“500 employers support expansion of Jacksonville Human Rights Ordinance” via John Engel of WOKV – Bold City Brewery, CSX, Deutsche Bank and Florida Blue are on the list of employers who support HRO expansion. The ordinance would make it illegal to deny someone employment, housing or public services because of their sexual orientation or gender identity. This comes months after Jacksonville Mayor Lenny Curry directed all City employment laws to become compliant with state and federal anti-discrimination protections. The directive did not explicitly cover discrimination with regard to public services or housing. The Jacksonville City Council was reviewing two competing proposals on HRO expansion earlier this year – one leaving the decision up to voters and the other needing only a Council vote. Councilman Tommy Hazouri removed his bill, which left the decision up to the City Council, in February.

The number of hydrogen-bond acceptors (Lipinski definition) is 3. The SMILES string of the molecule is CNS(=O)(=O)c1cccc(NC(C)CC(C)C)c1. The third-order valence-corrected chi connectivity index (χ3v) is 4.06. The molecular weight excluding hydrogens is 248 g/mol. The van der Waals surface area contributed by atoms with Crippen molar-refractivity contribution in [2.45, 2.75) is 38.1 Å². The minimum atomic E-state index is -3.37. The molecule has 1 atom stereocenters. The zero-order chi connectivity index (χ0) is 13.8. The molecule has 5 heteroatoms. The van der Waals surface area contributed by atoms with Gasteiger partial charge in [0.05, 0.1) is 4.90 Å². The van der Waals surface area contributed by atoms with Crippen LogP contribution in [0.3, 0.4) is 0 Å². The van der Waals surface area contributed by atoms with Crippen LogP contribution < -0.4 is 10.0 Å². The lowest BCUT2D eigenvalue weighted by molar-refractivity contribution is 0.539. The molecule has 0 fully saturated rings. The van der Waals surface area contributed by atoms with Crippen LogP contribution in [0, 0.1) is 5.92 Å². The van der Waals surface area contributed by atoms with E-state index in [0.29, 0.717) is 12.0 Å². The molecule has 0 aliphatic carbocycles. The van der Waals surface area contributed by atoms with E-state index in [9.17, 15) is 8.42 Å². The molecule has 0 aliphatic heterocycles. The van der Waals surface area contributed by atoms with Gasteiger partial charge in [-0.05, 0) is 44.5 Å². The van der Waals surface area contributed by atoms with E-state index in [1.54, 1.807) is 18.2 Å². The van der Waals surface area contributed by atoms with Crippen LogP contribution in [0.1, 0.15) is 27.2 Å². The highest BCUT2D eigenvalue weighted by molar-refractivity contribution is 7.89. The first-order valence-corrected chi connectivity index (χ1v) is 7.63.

“Jax rated a biz-friendly city by Thumbtack” via Melissa Ross of Florida Politics – The fifth annual Thumbtack Small Business Friendliness Survey ranks Jacksonville in the top 10 cities as having the best climate for skilled professionals. “Skilled professionals on Thumbtack report that when government regulations complicate obtaining licenses and permits, hiring employees and paying taxes, it is harder to start and grow a business,” said Lucas Puente, economist at Thumbtack. “The highest-rated governments make regulations easy to comply with and enforce them consistently. They also invest in helpful training programs and government websites. These insights provide a roadmap for policy makers to create environments that foster entrepreneurship and innovation-outcomes critical for continued economic growth.” San Antonio, Nashville, Memphis, Fort Worth, Houston, Dallas, Akron [Ohio], Virginia Beach, and Atlanta round out the list of Thumbtack’s top metros for business friendliness.
“$15M for Project Rex land” via Karen Mathis of the Jax Daily Record – Developer Seefried Industrial Properties Inc. has agreed to buy about 155 acres for $15 million for the expected Amazon.com fulfillment center in North Jacksonville … Seefried, based in Atlanta, will buy the property from Broward Signature LLP, led by managing partner Stephen Leggett. The contract price works out to almost $97,000 an acre …The undeveloped land is at 12900 Pecan Park Road … Property records show the site’s use to be timberland.